You see a customer looking at an item on the shelf with a puzzled expression on her face. You walk over and say, “Good morning, ma’am. Thanks for visiting us today. Is there anything I can help you with?”
With those words, her face falls. She shrugs her shoulders and shakes her head to indicate that she doesn’t understand what you mean.
You suddenly realize that she does not speak English, and now your hopes fall as well. With a seemingly insurmountable language barrier in your path, you watch as she puts the item back on the shelf and walks out of the store without making a purchase.
That is a fairly standard customer interaction, and it should have gone very well. The obvious problem?
Yes, employees can try to get around the language issues with gestures and very simple questions, but where does that leave the customer? How do they feel about the exchange knowing that you are uncomfortable and unable to understand their needs and desires?
According to the data in the recently published infographic, over 56% of consumers say the ability to obtain information in their own language is more important than price. Retaining those customers has a financial reward as well; a 5% increase in customer retention can increase profits from 25% to 85%.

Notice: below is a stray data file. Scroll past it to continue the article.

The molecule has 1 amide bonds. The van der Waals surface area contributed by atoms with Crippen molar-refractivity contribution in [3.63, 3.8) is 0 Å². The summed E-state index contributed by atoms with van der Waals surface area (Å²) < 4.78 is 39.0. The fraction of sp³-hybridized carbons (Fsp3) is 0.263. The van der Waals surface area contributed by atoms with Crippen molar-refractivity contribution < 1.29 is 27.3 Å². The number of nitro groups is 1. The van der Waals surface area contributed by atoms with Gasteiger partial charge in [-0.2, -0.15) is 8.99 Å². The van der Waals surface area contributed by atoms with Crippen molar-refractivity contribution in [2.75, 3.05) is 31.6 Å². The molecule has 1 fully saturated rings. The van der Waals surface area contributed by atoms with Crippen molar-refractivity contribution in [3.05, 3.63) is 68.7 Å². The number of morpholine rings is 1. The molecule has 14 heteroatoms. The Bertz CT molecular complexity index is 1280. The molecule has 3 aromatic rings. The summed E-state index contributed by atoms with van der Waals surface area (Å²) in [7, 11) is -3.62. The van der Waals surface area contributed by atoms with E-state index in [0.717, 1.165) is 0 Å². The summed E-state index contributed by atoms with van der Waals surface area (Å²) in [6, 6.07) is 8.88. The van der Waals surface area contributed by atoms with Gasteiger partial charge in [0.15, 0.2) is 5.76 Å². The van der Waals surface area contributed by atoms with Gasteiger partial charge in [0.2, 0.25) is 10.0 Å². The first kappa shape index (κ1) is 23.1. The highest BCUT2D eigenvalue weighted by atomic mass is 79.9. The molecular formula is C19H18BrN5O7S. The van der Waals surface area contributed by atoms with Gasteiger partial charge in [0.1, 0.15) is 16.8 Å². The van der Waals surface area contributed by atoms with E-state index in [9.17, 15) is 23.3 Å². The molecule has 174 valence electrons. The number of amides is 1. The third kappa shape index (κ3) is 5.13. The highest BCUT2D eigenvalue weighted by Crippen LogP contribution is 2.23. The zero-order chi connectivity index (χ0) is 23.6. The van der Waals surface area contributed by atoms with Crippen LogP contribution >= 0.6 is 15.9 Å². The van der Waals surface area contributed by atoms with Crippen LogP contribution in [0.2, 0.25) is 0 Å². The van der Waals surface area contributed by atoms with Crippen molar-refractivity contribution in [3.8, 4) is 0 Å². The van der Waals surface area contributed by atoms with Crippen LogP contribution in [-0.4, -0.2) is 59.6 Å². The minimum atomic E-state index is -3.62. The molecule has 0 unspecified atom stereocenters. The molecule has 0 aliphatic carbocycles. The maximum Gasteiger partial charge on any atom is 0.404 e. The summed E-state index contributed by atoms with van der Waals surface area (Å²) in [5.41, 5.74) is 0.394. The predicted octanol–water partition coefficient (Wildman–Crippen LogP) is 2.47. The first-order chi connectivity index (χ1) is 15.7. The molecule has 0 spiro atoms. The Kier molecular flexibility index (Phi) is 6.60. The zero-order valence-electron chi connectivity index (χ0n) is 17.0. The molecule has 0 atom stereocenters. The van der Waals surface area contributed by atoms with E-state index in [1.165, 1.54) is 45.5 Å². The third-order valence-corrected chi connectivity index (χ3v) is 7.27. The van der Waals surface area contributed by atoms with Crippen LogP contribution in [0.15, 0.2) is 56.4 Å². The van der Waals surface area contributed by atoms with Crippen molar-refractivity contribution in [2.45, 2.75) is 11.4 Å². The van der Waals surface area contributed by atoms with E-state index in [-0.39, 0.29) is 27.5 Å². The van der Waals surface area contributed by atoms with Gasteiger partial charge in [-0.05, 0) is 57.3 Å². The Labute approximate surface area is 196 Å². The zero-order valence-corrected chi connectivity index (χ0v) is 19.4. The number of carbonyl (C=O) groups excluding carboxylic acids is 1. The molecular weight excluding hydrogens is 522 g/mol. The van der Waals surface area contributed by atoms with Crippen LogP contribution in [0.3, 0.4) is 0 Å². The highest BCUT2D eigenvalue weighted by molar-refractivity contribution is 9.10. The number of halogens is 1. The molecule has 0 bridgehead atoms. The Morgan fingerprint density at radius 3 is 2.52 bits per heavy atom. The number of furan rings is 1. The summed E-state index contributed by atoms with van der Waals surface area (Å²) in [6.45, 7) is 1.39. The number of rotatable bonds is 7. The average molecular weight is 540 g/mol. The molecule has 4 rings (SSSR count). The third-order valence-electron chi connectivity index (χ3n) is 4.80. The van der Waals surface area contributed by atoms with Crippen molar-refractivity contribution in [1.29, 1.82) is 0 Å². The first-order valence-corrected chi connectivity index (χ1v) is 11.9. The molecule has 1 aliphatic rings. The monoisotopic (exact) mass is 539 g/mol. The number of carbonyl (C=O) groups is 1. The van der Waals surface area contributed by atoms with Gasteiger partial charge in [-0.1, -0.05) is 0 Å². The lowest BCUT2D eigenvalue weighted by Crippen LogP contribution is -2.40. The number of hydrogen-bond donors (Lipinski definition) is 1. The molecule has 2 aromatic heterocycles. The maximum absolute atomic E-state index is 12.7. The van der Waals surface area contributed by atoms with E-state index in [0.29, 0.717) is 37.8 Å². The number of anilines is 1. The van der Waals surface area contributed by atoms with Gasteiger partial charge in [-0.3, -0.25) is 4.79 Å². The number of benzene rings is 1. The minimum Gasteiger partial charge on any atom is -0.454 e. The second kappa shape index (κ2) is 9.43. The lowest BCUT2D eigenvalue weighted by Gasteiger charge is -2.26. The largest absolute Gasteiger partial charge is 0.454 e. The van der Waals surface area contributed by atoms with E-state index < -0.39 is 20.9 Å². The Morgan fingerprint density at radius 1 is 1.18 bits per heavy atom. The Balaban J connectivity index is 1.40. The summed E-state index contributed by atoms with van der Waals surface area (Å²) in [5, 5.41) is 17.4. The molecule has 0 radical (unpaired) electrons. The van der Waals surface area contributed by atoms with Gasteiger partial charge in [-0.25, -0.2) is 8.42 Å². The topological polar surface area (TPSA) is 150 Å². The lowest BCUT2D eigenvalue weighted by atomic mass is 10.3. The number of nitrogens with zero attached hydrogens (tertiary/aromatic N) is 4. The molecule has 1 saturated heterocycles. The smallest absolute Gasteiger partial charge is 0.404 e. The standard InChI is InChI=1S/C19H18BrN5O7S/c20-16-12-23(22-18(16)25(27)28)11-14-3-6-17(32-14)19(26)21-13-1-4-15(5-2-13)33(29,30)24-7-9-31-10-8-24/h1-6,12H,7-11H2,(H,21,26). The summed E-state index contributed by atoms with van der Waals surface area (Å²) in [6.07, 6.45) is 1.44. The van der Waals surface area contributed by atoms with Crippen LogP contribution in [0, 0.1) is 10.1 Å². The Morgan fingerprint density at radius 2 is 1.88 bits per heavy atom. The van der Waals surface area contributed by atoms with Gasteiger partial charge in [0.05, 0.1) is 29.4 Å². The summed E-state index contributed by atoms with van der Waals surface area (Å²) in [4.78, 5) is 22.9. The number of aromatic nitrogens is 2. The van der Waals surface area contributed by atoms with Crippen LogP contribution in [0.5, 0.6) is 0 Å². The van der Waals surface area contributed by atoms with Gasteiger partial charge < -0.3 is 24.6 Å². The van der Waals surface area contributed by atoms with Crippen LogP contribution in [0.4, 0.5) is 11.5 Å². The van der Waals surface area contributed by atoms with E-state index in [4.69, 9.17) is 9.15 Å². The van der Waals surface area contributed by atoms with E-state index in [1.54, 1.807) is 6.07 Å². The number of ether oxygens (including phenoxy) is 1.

Now that we understand the scope of the issue, what if you could change that surprisingly common interaction for your employees?
How Best Buy Does It
Retailers have long known about the language gap between customers and sales staff; however, there wasn’t always an answer to the question of how to solve that problem.
Best Buy found one.
They decided to leverage a solution from Rosetta Stone to allow employees to study and learn a new language. The cost of the training investment was offset by the resulting increase in sales.
If you haven’t seen it yet, here’s a great video on how one Best Buy employee made over $100,000 in sales thanks to his new Spanish language skills.
Bringing it Home
Some people will watch the video and think that Timothy is selling electronics. That may be true, but it’s also just looking at the end result. That observation misses the key lesson this story teaches.
That he’s working hard to serve his customers well. Somewhere along the line it is easy to forget that the most important part of selling is serving. All the hard-sell tactics in the world are useless if you do not have a heart for serving your customers. On the contrary, true service to the customer, as in Timothy’s case, can earn you more sales than you ever would have imagined.
You have to speak to serve. It’s that simple.
Take a moment to consider your own sales force. Are they adequately trained to not only “manage” a conversation with customers speaking other languages, but to truly “serve” those customers well? Why or why not?